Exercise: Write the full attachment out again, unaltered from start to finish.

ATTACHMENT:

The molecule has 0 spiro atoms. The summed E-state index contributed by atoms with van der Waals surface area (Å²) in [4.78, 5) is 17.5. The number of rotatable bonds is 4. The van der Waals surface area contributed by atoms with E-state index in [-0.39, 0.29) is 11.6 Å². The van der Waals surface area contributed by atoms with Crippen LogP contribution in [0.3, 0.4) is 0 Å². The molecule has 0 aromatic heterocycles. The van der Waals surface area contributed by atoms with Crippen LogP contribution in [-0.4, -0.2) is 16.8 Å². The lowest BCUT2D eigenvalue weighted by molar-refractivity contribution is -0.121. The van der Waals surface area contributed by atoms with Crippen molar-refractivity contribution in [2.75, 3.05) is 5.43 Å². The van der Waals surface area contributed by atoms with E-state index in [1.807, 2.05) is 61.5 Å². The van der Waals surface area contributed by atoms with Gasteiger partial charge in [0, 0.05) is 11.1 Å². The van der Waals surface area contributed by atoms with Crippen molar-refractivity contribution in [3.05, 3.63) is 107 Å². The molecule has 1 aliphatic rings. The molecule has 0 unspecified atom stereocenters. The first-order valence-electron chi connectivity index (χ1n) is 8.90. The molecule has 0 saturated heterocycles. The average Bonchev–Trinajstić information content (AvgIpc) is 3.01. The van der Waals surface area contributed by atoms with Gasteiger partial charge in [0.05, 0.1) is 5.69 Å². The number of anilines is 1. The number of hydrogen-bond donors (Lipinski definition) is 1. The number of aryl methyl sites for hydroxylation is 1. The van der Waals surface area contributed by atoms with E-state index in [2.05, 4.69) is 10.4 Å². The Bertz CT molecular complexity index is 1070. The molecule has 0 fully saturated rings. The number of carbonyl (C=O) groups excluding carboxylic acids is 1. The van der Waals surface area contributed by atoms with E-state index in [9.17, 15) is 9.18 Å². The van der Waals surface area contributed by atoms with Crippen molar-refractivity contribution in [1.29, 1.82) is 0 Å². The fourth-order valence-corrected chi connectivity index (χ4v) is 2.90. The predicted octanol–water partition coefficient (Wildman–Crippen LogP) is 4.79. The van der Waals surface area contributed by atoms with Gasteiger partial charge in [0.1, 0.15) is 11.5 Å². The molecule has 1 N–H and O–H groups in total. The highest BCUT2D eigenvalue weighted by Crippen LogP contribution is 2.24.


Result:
The molecule has 0 spiro atoms. The summed E-state index contributed by atoms with van der Waals surface area (Å²) in [4.78, 5) is 17.5. The number of rotatable bonds is 4. The van der Waals surface area contributed by atoms with E-state index in [-0.39, 0.29) is 11.6 Å². The van der Waals surface area contributed by atoms with Crippen LogP contribution in [0.3, 0.4) is 0 Å². The molecule has 0 aromatic heterocycles. The van der Waals surface area contributed by atoms with Crippen LogP contribution in [-0.4, -0.2) is 16.8 Å². The lowest BCUT2D eigenvalue weighted by molar-refractivity contribution is -0.121. The van der Waals surface area contributed by atoms with Crippen molar-refractivity contribution in [2.75, 3.05) is 5.43 Å². The van der Waals surface area contributed by atoms with E-state index in [1.807, 2.05) is 61.5 Å². The van der Waals surface area contributed by atoms with Gasteiger partial charge in [0, 0.05) is 11.1 Å². The van der Waals surface area contributed by atoms with Crippen molar-refractivity contribution in [3.05, 3.63) is 107 Å². The molecule has 1 aliphatic rings. The molecule has 0 unspecified atom stereocenters. The first-order valence-electron chi connectivity index (χ1n) is 8.90. The molecule has 0 saturated heterocycles. The average Bonchev–Trinajstić information content (AvgIpc) is 3.01. The van der Waals surface area contributed by atoms with Gasteiger partial charge in [0.05, 0.1) is 5.69 Å². The number of anilines is 1. The number of hydrogen-bond donors (Lipinski definition) is 1. The number of aryl methyl sites for hydroxylation is 1. The van der Waals surface area contributed by atoms with E-state index in [2.05, 4.69) is 10.4 Å². The Bertz CT molecular complexity index is 1070. The molecule has 0 fully saturated rings. The number of carbonyl (C=O) groups excluding carboxylic acids is 1. The van der Waals surface area contributed by atoms with E-state index in [9.17, 15) is 9.18 Å². The van der Waals surface area contributed by atoms with Crippen molar-refractivity contribution in [1.29, 1.82) is 0 Å². The fourth-order valence-corrected chi connectivity index (χ4v) is 2.90. The predicted octanol–water partition coefficient (Wildman–Crippen LogP) is 4.79. The van der Waals surface area contributed by atoms with Gasteiger partial charge in [0.1, 0.15) is 11.5 Å². The molecule has 1 N–H and O–H groups in total. The highest BCUT2D eigenvalue weighted by Crippen LogP contribution is 2.24.